Media Mention: "The Local Commercial Real Estate Landscape"

Wilmington real estate attorney and North Carolina State Bar Board Certified Specialist in Real Property Law Sam Franck was featured in an "Insightful Discussions" article about Wilmington commercial real estate trends, activity, and opportunities.  The article was published in the May 19 - June 1 print edition and distributed to email subscribers of the Greater Wilmington Business Journal.  The full article is available here and excerpts with Franck's comments are below:

What is the current state of the Cape Fear region’s commercial real estate market?

SAMUEL B. FRANCK: Our current market appears quite active, and the people who drive it are optimistic. Transaction activity, relatively low and stable cost of capital, and bullish consumers are driving a very confident-feeling market.

How do you balance continued commercial growth with maintaining the area’s coastal small-town allure?

FRANCK: Development and growth are a fundamental part of our economy, and our region is not one that is likely to maintain a static population level. The energy and desire to be a part of this community that drives new residents and businesses to settle here is a significant part of the allure. And so, too, are the natural resources that make the greater Wilmington area the jewel so many of us are proud to call home.

It is realistic, possible and, in my opinion, necessary, to value growth in our community with respect for those natural resources. I believe balance is far more realistic to achieve than those who promote absolute deregulation or absolute maintenance of the status quo would suggest. Expansion of public resources that provide low-impact access to natural resources - like the Cross City Trail - prioritizing complete streets, and encouraging development of mixed-use and lifestyle communities are examples of some of the specific things we can do to achieve that balance.

Apartment complexes and mixed-use “lifestyle communities” continue to be on the rise in our area. How will this trend impact our area over the next several years?

FRANCK: Urban planners almost universally appreciate mixed-use and lifestyle communities for good reason - communities where people drive less, walk more and interact with others more frequently are more efficient in their use of common resources and popular with residents who choose them.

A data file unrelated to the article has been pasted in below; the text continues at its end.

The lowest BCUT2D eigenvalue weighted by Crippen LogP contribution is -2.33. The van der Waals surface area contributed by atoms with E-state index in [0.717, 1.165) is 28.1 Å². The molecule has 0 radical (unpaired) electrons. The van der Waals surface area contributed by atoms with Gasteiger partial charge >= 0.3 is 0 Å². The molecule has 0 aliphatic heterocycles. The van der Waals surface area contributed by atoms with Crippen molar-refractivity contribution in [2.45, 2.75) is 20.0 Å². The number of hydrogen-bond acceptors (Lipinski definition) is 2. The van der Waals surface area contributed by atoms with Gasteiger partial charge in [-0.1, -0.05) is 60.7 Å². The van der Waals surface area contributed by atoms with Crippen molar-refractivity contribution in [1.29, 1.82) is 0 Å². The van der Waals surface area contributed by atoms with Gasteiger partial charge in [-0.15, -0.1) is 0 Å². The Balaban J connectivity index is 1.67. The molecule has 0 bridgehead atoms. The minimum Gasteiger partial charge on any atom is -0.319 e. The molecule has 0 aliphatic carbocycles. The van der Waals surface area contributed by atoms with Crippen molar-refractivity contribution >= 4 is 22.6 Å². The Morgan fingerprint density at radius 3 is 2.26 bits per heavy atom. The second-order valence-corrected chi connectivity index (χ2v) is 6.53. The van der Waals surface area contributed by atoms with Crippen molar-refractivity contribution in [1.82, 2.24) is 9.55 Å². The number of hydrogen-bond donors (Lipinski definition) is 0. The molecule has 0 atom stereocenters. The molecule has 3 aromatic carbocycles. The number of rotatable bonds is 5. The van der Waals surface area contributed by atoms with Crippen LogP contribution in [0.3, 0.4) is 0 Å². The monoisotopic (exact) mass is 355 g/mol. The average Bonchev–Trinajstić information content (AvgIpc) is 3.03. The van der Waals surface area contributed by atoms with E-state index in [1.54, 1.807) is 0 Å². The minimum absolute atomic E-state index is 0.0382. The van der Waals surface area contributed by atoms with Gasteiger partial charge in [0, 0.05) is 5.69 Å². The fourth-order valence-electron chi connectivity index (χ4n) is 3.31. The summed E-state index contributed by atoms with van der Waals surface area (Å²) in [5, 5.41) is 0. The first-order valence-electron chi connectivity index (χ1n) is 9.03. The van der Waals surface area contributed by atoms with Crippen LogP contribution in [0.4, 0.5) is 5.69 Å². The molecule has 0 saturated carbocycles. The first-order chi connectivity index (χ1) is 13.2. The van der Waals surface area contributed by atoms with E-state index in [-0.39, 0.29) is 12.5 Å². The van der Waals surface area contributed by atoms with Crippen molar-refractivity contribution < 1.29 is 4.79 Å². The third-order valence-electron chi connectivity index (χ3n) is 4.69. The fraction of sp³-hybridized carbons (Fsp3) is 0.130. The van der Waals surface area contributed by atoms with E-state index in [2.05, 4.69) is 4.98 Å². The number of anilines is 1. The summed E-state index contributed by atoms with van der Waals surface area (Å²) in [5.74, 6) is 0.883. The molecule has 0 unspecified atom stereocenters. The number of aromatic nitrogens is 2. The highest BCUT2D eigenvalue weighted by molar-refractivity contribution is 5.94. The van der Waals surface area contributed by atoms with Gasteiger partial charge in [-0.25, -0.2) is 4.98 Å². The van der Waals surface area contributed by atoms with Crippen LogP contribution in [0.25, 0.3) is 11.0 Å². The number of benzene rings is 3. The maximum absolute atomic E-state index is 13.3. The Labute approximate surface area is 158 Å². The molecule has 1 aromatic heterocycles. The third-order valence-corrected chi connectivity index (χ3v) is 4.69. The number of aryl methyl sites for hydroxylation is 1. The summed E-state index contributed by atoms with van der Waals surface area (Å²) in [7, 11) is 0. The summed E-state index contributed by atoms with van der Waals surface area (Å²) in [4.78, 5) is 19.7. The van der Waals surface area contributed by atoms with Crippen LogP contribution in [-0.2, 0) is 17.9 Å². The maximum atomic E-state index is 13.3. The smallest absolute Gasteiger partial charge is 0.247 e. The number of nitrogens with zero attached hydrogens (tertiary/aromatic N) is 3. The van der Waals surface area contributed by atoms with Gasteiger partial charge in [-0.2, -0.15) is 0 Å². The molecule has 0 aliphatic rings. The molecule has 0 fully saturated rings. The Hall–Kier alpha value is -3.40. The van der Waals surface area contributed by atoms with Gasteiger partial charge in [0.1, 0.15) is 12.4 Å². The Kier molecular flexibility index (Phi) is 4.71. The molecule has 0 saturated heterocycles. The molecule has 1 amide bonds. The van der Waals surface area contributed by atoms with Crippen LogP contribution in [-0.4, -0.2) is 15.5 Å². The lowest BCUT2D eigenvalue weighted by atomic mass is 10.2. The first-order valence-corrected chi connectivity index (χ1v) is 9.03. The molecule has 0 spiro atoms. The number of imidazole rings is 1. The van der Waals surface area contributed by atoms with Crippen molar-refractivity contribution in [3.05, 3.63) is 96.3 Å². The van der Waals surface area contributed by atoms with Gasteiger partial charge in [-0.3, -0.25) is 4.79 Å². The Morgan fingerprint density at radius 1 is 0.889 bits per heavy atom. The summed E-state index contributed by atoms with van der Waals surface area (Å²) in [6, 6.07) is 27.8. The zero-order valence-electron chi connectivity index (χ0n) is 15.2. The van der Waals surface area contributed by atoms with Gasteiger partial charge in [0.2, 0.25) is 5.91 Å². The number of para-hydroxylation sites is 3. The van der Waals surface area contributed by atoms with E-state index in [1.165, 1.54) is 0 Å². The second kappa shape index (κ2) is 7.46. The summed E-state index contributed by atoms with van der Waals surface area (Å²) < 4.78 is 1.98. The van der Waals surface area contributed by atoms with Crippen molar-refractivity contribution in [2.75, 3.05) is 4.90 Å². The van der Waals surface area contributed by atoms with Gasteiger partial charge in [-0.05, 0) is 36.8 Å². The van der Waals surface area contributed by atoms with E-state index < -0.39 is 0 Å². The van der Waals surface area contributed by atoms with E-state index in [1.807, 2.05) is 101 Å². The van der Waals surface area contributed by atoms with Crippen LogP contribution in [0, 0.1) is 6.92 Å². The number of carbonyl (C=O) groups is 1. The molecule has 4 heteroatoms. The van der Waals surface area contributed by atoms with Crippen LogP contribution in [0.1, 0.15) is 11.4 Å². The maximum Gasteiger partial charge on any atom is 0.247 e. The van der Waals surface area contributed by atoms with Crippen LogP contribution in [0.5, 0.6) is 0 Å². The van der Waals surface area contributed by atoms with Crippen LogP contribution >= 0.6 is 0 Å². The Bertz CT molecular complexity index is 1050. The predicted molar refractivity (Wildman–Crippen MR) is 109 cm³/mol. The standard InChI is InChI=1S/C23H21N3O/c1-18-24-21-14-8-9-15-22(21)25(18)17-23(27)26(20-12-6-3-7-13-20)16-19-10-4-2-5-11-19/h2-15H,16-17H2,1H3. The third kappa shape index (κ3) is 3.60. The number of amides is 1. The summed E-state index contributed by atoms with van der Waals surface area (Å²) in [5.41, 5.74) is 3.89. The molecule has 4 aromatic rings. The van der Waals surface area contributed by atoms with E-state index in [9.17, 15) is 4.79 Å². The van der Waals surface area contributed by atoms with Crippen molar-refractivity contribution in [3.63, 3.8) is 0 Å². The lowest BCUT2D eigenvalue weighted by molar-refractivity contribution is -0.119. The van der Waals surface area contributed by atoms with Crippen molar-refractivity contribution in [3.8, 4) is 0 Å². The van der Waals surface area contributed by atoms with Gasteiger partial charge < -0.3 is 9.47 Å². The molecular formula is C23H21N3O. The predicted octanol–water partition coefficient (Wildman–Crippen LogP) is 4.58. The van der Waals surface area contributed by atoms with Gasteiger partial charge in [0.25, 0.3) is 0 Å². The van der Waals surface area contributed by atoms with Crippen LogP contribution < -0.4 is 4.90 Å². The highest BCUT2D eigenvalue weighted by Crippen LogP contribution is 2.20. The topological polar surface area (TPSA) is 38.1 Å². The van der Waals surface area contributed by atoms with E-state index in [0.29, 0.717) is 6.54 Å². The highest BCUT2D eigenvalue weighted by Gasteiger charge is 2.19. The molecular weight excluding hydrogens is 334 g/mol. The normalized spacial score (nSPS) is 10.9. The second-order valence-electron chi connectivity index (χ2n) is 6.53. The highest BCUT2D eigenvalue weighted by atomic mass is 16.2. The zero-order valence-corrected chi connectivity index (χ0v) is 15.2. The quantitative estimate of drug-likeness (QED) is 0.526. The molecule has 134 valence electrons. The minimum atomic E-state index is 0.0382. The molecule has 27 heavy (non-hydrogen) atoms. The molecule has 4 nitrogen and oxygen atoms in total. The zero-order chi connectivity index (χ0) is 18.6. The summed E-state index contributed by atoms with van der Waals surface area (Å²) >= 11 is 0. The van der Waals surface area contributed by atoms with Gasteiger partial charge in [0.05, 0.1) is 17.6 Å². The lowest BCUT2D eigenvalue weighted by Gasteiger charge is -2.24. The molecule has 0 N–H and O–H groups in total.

Once a community reaches a certain population density, mixed-use communities are also effective to consolidate density and free up other land for low-impact and open-space use.

How does the longevity of baby boomers, mixed with the lifestyle needs of younger generations, shape commercial real estate?

FRANCK: We have already seen a meaningful expansion of interest in a greater variety of housing. It is a sign of an economically prosperous community that, more and more, people are gravitating toward the places and arrangements in which they want to live.

With that dynamic comes a more diversified interest in types of housing products for all adult generations. Our city also continues to attract professionals in several spaces and therefore the demand for office space remains strong.

What areas do you think will be most utilized for infill or redevelopment?

FRANCK: One of the things that my wife and I really appreciated about Wilmington when we decided to move here is that our city is growing inward. Beyond the downtown area, there are several significant commercial centers around the periphery of Wilmington. The natural boundaries - the Atlantic Ocean and the Cape Fear River - drive future growth and expansion from these commercial centers towards one another, rather than outward.

That arrangement is much better than the alternative - suburban sprawl. We are also compelled by the limited amount of land available in our community to value that land highly and therefore to make effective decisions about efficient and effective use of the land available. Those same factors promote effective and efficient redevelopment of underutilized sites. Regulation and land planning play a role in that motivation, but it arises primarily from practical influences and economic factors.

Subscribe to Ward and Smith